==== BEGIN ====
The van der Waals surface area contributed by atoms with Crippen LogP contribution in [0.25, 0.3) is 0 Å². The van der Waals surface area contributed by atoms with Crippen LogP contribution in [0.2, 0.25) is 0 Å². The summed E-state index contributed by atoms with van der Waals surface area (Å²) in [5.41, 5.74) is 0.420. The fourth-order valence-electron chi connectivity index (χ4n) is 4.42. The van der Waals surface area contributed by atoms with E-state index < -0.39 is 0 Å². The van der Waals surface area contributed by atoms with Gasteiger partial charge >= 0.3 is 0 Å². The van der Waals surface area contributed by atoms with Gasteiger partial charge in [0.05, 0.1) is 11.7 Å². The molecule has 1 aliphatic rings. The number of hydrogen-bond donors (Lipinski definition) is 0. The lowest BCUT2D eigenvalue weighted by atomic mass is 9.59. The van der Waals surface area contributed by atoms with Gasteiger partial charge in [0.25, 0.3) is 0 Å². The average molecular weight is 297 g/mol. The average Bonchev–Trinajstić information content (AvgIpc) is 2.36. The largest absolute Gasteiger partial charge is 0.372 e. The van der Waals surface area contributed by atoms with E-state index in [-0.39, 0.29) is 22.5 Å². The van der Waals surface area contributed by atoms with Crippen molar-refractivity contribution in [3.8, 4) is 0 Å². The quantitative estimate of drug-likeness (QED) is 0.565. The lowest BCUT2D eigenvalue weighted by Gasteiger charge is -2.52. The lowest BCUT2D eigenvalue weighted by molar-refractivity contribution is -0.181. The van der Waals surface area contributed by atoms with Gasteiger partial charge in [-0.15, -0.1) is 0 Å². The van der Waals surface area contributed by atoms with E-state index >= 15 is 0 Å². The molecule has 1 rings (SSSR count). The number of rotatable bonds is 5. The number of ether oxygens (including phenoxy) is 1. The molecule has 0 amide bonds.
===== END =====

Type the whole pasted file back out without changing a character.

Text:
The van der Waals surface area contributed by atoms with Crippen LogP contribution in [0.25, 0.3) is 0 Å². The van der Waals surface area contributed by atoms with Crippen LogP contribution in [0.2, 0.25) is 0 Å². The summed E-state index contributed by atoms with van der Waals surface area (Å²) in [5.41, 5.74) is 0.420. The fourth-order valence-electron chi connectivity index (χ4n) is 4.42. The van der Waals surface area contributed by atoms with E-state index < -0.39 is 0 Å². The van der Waals surface area contributed by atoms with Gasteiger partial charge >= 0.3 is 0 Å². The van der Waals surface area contributed by atoms with Gasteiger partial charge in [0.05, 0.1) is 11.7 Å². The molecule has 1 aliphatic rings. The number of hydrogen-bond donors (Lipinski definition) is 0. The lowest BCUT2D eigenvalue weighted by atomic mass is 9.59. The van der Waals surface area contributed by atoms with Gasteiger partial charge in [0.25, 0.3) is 0 Å². The average molecular weight is 297 g/mol. The average Bonchev–Trinajstić information content (AvgIpc) is 2.36. The largest absolute Gasteiger partial charge is 0.372 e. The van der Waals surface area contributed by atoms with E-state index in [-0.39, 0.29) is 22.5 Å². The van der Waals surface area contributed by atoms with Crippen molar-refractivity contribution in [3.8, 4) is 0 Å². The quantitative estimate of drug-likeness (QED) is 0.565. The lowest BCUT2D eigenvalue weighted by Gasteiger charge is -2.52. The lowest BCUT2D eigenvalue weighted by molar-refractivity contribution is -0.181. The van der Waals surface area contributed by atoms with Gasteiger partial charge in [-0.15, -0.1) is 0 Å². The van der Waals surface area contributed by atoms with E-state index >= 15 is 0 Å². The molecule has 1 rings (SSSR count). The number of rotatable bonds is 5. The number of ether oxygens (including phenoxy) is 1. The molecule has 0 amide bonds.